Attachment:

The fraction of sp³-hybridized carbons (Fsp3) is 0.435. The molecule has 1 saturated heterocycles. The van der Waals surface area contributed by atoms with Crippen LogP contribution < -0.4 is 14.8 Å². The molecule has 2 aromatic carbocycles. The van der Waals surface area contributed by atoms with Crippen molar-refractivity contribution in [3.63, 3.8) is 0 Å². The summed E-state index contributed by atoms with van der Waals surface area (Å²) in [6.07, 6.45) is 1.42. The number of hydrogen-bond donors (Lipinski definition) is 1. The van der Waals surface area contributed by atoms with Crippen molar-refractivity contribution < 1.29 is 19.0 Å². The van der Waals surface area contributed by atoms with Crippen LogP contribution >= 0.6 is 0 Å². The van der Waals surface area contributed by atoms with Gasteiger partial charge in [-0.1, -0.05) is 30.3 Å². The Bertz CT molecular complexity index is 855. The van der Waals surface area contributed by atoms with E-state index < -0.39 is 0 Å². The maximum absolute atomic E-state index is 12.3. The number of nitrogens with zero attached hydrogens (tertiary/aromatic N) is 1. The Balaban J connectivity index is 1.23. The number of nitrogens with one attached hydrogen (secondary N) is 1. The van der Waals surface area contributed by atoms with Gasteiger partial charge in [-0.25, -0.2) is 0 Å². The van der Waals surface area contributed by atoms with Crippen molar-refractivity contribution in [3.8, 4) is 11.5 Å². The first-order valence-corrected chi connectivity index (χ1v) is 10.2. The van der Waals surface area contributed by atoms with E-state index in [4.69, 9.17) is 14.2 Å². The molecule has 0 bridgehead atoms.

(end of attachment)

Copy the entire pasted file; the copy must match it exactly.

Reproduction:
The fraction of sp³-hybridized carbons (Fsp3) is 0.435. The molecule has 1 saturated heterocycles. The van der Waals surface area contributed by atoms with Crippen LogP contribution < -0.4 is 14.8 Å². The molecule has 2 aromatic carbocycles. The van der Waals surface area contributed by atoms with Crippen molar-refractivity contribution in [3.63, 3.8) is 0 Å². The summed E-state index contributed by atoms with van der Waals surface area (Å²) in [6.07, 6.45) is 1.42. The number of hydrogen-bond donors (Lipinski definition) is 1. The van der Waals surface area contributed by atoms with Crippen molar-refractivity contribution < 1.29 is 19.0 Å². The van der Waals surface area contributed by atoms with Crippen LogP contribution >= 0.6 is 0 Å². The van der Waals surface area contributed by atoms with Gasteiger partial charge in [-0.1, -0.05) is 30.3 Å². The Bertz CT molecular complexity index is 855. The van der Waals surface area contributed by atoms with E-state index < -0.39 is 0 Å². The maximum absolute atomic E-state index is 12.3. The number of nitrogens with zero attached hydrogens (tertiary/aromatic N) is 1. The Balaban J connectivity index is 1.23. The number of nitrogens with one attached hydrogen (secondary N) is 1. The van der Waals surface area contributed by atoms with Gasteiger partial charge in [-0.25, -0.2) is 0 Å². The van der Waals surface area contributed by atoms with Crippen molar-refractivity contribution in [3.8, 4) is 11.5 Å². The first-order valence-corrected chi connectivity index (χ1v) is 10.2. The van der Waals surface area contributed by atoms with E-state index in [4.69, 9.17) is 14.2 Å². The molecule has 0 bridgehead atoms.